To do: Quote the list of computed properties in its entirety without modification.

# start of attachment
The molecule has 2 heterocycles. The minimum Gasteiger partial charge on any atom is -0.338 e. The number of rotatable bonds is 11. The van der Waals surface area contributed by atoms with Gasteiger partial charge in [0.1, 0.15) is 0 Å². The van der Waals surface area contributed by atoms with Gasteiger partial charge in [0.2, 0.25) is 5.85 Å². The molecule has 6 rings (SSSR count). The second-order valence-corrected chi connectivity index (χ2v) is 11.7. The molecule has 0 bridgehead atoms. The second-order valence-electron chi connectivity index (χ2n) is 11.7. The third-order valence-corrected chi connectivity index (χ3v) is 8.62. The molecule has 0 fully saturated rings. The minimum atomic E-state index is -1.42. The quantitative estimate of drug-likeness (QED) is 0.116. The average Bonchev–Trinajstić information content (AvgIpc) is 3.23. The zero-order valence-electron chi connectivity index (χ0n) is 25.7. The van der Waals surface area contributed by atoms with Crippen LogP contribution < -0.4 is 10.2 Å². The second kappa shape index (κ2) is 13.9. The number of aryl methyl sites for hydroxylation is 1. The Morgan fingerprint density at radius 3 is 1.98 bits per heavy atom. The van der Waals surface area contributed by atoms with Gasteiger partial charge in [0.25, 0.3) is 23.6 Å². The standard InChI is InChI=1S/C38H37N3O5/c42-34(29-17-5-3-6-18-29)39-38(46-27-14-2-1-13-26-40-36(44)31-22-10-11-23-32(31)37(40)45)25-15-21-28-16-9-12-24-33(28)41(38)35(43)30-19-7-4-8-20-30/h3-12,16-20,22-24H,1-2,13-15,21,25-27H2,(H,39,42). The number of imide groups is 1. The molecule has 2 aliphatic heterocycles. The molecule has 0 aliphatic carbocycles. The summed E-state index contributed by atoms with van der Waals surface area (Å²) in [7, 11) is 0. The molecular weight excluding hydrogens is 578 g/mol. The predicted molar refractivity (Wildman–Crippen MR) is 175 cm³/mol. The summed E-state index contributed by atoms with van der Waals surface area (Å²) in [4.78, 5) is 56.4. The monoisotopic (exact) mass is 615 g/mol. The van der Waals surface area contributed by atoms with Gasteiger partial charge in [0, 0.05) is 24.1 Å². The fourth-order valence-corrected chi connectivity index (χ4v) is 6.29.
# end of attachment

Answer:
The molecule has 2 heterocycles. The minimum Gasteiger partial charge on any atom is -0.338 e. The number of rotatable bonds is 11. The van der Waals surface area contributed by atoms with Gasteiger partial charge in [0.1, 0.15) is 0 Å². The van der Waals surface area contributed by atoms with Gasteiger partial charge in [0.2, 0.25) is 5.85 Å². The molecule has 6 rings (SSSR count). The second-order valence-corrected chi connectivity index (χ2v) is 11.7. The molecule has 0 bridgehead atoms. The second-order valence-electron chi connectivity index (χ2n) is 11.7. The third-order valence-corrected chi connectivity index (χ3v) is 8.62. The molecule has 0 fully saturated rings. The minimum atomic E-state index is -1.42. The quantitative estimate of drug-likeness (QED) is 0.116. The average Bonchev–Trinajstić information content (AvgIpc) is 3.23. The zero-order valence-electron chi connectivity index (χ0n) is 25.7. The van der Waals surface area contributed by atoms with Crippen LogP contribution < -0.4 is 10.2 Å². The second kappa shape index (κ2) is 13.9. The number of aryl methyl sites for hydroxylation is 1. The Morgan fingerprint density at radius 3 is 1.98 bits per heavy atom. The van der Waals surface area contributed by atoms with Gasteiger partial charge in [0.25, 0.3) is 23.6 Å². The standard InChI is InChI=1S/C38H37N3O5/c42-34(29-17-5-3-6-18-29)39-38(46-27-14-2-1-13-26-40-36(44)31-22-10-11-23-32(31)37(40)45)25-15-21-28-16-9-12-24-33(28)41(38)35(43)30-19-7-4-8-20-30/h3-12,16-20,22-24H,1-2,13-15,21,25-27H2,(H,39,42). The number of imide groups is 1. The molecule has 2 aliphatic heterocycles. The molecule has 0 aliphatic carbocycles. The summed E-state index contributed by atoms with van der Waals surface area (Å²) in [7, 11) is 0. The molecular weight excluding hydrogens is 578 g/mol. The predicted molar refractivity (Wildman–Crippen MR) is 175 cm³/mol. The summed E-state index contributed by atoms with van der Waals surface area (Å²) in [4.78, 5) is 56.4. The monoisotopic (exact) mass is 615 g/mol. The van der Waals surface area contributed by atoms with Gasteiger partial charge in [0, 0.05) is 24.1 Å². The fourth-order valence-corrected chi connectivity index (χ4v) is 6.29.